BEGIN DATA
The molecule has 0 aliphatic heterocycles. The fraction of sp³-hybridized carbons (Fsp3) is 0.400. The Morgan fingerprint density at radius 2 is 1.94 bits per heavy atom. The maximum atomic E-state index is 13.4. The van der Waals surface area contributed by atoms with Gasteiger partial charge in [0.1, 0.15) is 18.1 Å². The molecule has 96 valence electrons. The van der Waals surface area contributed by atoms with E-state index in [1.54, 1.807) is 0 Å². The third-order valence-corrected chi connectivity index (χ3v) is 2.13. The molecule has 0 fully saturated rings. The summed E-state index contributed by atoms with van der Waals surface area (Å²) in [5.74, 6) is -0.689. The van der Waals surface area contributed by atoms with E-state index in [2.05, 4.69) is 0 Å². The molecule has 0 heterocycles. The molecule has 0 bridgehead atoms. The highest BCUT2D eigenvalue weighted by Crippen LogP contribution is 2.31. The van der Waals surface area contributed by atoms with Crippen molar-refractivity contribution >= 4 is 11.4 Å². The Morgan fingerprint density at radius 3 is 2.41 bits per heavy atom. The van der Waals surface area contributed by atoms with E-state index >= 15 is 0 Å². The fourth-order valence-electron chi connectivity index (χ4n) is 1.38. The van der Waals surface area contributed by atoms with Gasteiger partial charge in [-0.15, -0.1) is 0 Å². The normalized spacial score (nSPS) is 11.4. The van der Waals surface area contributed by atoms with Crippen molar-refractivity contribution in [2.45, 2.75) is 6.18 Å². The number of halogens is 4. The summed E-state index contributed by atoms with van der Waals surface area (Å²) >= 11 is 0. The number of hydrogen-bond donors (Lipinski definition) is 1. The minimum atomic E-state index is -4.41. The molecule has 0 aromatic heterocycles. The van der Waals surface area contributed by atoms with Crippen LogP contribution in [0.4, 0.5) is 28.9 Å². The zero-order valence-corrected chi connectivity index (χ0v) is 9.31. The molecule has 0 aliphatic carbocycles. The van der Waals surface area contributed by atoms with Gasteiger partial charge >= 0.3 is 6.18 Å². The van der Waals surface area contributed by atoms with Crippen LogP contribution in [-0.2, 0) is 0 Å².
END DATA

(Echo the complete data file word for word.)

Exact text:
The molecule has 0 aliphatic heterocycles. The fraction of sp³-hybridized carbons (Fsp3) is 0.400. The Morgan fingerprint density at radius 2 is 1.94 bits per heavy atom. The maximum atomic E-state index is 13.4. The van der Waals surface area contributed by atoms with Gasteiger partial charge in [0.1, 0.15) is 18.1 Å². The molecule has 96 valence electrons. The van der Waals surface area contributed by atoms with E-state index in [1.54, 1.807) is 0 Å². The third-order valence-corrected chi connectivity index (χ3v) is 2.13. The molecule has 0 fully saturated rings. The summed E-state index contributed by atoms with van der Waals surface area (Å²) in [5.74, 6) is -0.689. The van der Waals surface area contributed by atoms with E-state index in [2.05, 4.69) is 0 Å². The molecule has 0 heterocycles. The molecule has 0 bridgehead atoms. The highest BCUT2D eigenvalue weighted by Crippen LogP contribution is 2.31. The van der Waals surface area contributed by atoms with Crippen molar-refractivity contribution >= 4 is 11.4 Å². The Morgan fingerprint density at radius 3 is 2.41 bits per heavy atom. The van der Waals surface area contributed by atoms with E-state index >= 15 is 0 Å². The fourth-order valence-electron chi connectivity index (χ4n) is 1.38. The van der Waals surface area contributed by atoms with Gasteiger partial charge in [-0.15, -0.1) is 0 Å². The normalized spacial score (nSPS) is 11.4. The van der Waals surface area contributed by atoms with Crippen molar-refractivity contribution in [2.45, 2.75) is 6.18 Å². The number of halogens is 4. The summed E-state index contributed by atoms with van der Waals surface area (Å²) >= 11 is 0. The number of hydrogen-bond donors (Lipinski definition) is 1. The minimum atomic E-state index is -4.41. The molecule has 0 aromatic heterocycles. The van der Waals surface area contributed by atoms with Crippen LogP contribution in [0.4, 0.5) is 28.9 Å². The zero-order valence-corrected chi connectivity index (χ0v) is 9.31. The molecule has 0 aliphatic carbocycles. The van der Waals surface area contributed by atoms with Gasteiger partial charge >= 0.3 is 6.18 Å². The van der Waals surface area contributed by atoms with Crippen LogP contribution in [-0.2, 0) is 0 Å².